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Development of a legal framework and strategy for the electricity sector in Djibouti

Development of a legal framework and strategy for the electricity sector in Djibouti




1 November, 2012 to 30 November, 2014




East Africa


This type of activity was part of the RECP start-up phase and is now being offered under the Service Line SEADS.

Djibouti has a great potential for renewable energy, particularly geothermal, wind and solar power. However, currently all electricity produced in Djibouti by the national electricity utility, Électricité de Djibouti (EDD), is generated from thermal generators powered by heavy fuel oil and diesel. In addition, Djibouti imports 80% of the electricity consumed from Ethiopia. EUEI PDF received a request from the Ministry of Energy in charge of Natural Resources (MERN) Djibouti for assistance in developing a legal framework for the electricity sector.

The goal of this project was to assist the MERN in formulating a National Strategy and Action Plan for the electricity sector, as well as preparation of a draft electricity law. This has been done in collaboration with other stakeholders in the sector and the rural electrification subsector (ie other ministries, Electricité de Djibouti - EDD, the Agence Djiboutiienne de Developpement Social - ADDS, the private sector, the Centre de Eétudes et de Recherche de Djibouti - CERD, technical and financial partners, donors, etc.).

In order to inform the setting of targets for the Electricity Strategy and estimate investment requirements, four energy scenarios were developed in Phase I of the intervention:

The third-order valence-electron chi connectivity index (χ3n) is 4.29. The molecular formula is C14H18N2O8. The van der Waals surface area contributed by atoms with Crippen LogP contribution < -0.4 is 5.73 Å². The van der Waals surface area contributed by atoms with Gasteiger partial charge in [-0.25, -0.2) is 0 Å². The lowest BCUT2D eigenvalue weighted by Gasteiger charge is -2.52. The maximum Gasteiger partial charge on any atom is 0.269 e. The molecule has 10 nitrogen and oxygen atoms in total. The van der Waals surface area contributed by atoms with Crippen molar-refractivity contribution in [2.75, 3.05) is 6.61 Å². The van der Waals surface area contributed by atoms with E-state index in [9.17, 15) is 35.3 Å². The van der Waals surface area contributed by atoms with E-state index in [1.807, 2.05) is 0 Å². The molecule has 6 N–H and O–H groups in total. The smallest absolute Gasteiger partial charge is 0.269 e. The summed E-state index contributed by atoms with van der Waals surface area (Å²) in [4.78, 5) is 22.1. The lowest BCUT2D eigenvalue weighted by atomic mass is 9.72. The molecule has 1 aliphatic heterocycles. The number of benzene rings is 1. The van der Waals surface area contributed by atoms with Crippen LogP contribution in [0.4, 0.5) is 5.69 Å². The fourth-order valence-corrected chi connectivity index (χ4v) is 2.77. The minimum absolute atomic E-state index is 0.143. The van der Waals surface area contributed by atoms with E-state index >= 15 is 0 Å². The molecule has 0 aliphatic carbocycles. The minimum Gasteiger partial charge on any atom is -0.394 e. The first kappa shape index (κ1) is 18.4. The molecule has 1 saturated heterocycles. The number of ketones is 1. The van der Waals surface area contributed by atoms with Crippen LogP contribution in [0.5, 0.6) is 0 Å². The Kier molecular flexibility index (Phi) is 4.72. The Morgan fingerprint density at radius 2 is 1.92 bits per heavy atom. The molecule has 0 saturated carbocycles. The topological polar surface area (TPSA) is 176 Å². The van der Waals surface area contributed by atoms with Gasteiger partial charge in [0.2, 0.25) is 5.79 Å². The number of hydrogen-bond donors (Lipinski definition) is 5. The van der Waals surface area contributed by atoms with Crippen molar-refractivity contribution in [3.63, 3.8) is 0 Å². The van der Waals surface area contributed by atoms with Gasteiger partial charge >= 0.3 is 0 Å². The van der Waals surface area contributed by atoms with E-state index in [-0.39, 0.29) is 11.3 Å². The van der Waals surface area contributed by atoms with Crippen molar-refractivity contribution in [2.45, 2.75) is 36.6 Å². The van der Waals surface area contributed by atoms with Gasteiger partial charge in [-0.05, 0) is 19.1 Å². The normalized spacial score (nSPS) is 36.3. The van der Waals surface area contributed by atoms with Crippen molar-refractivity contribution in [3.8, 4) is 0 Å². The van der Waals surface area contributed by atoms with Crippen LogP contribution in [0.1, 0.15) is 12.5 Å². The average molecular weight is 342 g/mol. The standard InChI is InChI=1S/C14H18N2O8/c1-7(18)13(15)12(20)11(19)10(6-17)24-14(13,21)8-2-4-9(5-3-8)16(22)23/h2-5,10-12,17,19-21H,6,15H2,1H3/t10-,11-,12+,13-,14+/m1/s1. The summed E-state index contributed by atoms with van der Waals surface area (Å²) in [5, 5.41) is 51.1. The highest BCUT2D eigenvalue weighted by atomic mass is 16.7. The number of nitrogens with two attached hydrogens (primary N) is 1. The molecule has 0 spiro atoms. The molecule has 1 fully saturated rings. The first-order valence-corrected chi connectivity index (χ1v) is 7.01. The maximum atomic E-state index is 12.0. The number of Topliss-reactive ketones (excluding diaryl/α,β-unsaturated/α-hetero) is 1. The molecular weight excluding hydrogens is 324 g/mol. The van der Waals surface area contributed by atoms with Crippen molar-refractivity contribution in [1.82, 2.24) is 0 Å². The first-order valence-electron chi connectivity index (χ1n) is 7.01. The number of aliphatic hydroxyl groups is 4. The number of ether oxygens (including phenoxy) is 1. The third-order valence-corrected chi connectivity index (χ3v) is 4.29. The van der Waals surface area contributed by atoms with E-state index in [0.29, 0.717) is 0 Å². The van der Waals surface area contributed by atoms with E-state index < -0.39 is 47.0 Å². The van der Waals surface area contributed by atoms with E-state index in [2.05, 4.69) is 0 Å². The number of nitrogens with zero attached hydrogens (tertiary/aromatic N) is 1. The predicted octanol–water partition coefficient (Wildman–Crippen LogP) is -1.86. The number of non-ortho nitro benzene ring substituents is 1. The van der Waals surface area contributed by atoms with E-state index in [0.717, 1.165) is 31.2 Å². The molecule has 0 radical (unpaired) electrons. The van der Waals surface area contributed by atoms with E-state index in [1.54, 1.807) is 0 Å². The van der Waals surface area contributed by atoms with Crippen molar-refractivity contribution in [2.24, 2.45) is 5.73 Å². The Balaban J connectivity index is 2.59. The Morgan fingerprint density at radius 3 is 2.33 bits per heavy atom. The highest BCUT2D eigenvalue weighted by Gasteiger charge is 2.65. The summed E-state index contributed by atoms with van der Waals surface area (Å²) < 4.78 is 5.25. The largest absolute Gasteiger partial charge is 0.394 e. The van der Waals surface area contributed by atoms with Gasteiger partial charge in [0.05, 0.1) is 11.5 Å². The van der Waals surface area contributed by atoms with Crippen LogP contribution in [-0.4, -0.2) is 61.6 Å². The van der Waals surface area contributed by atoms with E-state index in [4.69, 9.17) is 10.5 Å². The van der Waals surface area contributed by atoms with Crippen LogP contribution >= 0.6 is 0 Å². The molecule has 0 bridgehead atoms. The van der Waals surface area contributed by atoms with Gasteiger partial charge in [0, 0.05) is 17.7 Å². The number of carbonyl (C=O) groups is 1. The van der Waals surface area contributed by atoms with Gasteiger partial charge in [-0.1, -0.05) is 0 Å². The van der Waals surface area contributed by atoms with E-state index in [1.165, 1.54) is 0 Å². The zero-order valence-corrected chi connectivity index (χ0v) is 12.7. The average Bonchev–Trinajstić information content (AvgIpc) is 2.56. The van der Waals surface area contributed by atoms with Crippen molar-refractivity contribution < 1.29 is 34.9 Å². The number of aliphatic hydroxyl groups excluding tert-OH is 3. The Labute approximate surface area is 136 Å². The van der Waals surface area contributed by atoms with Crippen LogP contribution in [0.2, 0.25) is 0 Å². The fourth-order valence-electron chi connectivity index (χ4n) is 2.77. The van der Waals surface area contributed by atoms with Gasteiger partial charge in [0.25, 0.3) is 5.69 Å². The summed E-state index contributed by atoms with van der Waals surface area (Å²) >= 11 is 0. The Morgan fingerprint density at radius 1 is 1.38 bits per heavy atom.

1. renewable energies are not introduced into the energy mix (“business as usual”)
  2. geothermal energy competes with conventional energy sources and imports from Ethiopia (high fossil fuel prices)
  3. geothermal energy competes with conventional energy sources but with low fossil fuel prices (robustness check of scenario 2)
  4. geothermal energy is no longer an alternative, but other renewable sources such as wind and solar compete with conventional sources.

The results of the analysis showed that the introduction of renewable energies remains the most economic option for Djibouti. 

Phase II had two main products: on one hand a draft electricity law which permit the modernisation of the sector and on the other hand the strategy (long term) and action plan (short – medium term) to achieve the desired scenario.

The Strategy and Action Plan fed into and contributed to the Government’s intention to develop a Sustainable Public Policy in the Energy Resource use. Furthermore, the strategy developed was the basis for a draft electricity law which is now awaiting parliamentary approval to become law.

Further an energy business dialogue event accompanying the project in Djibouti took place in May 2013 focusing on the national private sector, academia and civil society and incorporating regional experiences.


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